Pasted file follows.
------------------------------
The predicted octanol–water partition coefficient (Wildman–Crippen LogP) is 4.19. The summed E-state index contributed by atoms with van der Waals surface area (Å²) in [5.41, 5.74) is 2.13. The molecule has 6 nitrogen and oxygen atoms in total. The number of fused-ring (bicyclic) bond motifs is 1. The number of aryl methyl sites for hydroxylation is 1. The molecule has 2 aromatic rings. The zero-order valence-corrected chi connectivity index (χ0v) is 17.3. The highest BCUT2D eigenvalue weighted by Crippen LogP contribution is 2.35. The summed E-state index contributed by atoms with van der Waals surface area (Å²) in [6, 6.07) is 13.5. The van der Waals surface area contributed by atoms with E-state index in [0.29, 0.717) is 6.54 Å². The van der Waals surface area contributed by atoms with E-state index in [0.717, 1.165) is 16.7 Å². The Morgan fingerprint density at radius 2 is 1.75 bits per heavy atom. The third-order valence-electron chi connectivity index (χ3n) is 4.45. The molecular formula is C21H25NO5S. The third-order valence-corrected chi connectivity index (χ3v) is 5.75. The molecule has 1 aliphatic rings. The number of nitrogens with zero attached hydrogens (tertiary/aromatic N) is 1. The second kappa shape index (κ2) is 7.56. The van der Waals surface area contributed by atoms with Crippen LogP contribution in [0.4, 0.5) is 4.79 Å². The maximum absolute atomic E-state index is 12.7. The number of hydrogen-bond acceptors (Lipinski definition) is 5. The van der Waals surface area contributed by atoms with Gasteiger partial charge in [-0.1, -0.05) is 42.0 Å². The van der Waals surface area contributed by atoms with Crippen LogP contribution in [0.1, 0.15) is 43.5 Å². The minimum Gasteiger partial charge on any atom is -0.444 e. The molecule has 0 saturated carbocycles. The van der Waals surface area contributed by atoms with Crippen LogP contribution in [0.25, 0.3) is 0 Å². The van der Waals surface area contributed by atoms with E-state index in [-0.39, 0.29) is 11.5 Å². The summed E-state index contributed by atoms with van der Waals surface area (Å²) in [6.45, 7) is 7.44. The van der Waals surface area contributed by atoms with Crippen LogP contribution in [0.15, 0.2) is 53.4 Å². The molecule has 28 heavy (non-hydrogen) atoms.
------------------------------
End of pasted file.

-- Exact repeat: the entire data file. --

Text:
The predicted octanol–water partition coefficient (Wildman–Crippen LogP) is 4.19. The summed E-state index contributed by atoms with van der Waals surface area (Å²) in [5.41, 5.74) is 2.13. The molecule has 6 nitrogen and oxygen atoms in total. The number of fused-ring (bicyclic) bond motifs is 1. The number of aryl methyl sites for hydroxylation is 1. The molecule has 2 aromatic rings. The zero-order valence-corrected chi connectivity index (χ0v) is 17.3. The highest BCUT2D eigenvalue weighted by Crippen LogP contribution is 2.35. The summed E-state index contributed by atoms with van der Waals surface area (Å²) in [6, 6.07) is 13.5. The van der Waals surface area contributed by atoms with E-state index in [0.29, 0.717) is 6.54 Å². The van der Waals surface area contributed by atoms with E-state index in [0.717, 1.165) is 16.7 Å². The Morgan fingerprint density at radius 2 is 1.75 bits per heavy atom. The third-order valence-electron chi connectivity index (χ3n) is 4.45. The molecular formula is C21H25NO5S. The third-order valence-corrected chi connectivity index (χ3v) is 5.75. The molecule has 1 aliphatic rings. The number of nitrogens with zero attached hydrogens (tertiary/aromatic N) is 1. The second kappa shape index (κ2) is 7.56. The van der Waals surface area contributed by atoms with Crippen LogP contribution in [0.4, 0.5) is 4.79 Å². The maximum absolute atomic E-state index is 12.7. The number of hydrogen-bond acceptors (Lipinski definition) is 5. The van der Waals surface area contributed by atoms with Gasteiger partial charge in [-0.1, -0.05) is 42.0 Å². The van der Waals surface area contributed by atoms with Crippen LogP contribution in [0.1, 0.15) is 43.5 Å². The minimum Gasteiger partial charge on any atom is -0.444 e. The molecule has 0 saturated carbocycles. The van der Waals surface area contributed by atoms with Crippen LogP contribution in [0.25, 0.3) is 0 Å². The van der Waals surface area contributed by atoms with E-state index in [-0.39, 0.29) is 11.5 Å². The summed E-state index contributed by atoms with van der Waals surface area (Å²) in [6.45, 7) is 7.44. The van der Waals surface area contributed by atoms with Crippen LogP contribution in [0.15, 0.2) is 53.4 Å². The molecule has 28 heavy (non-hydrogen) atoms.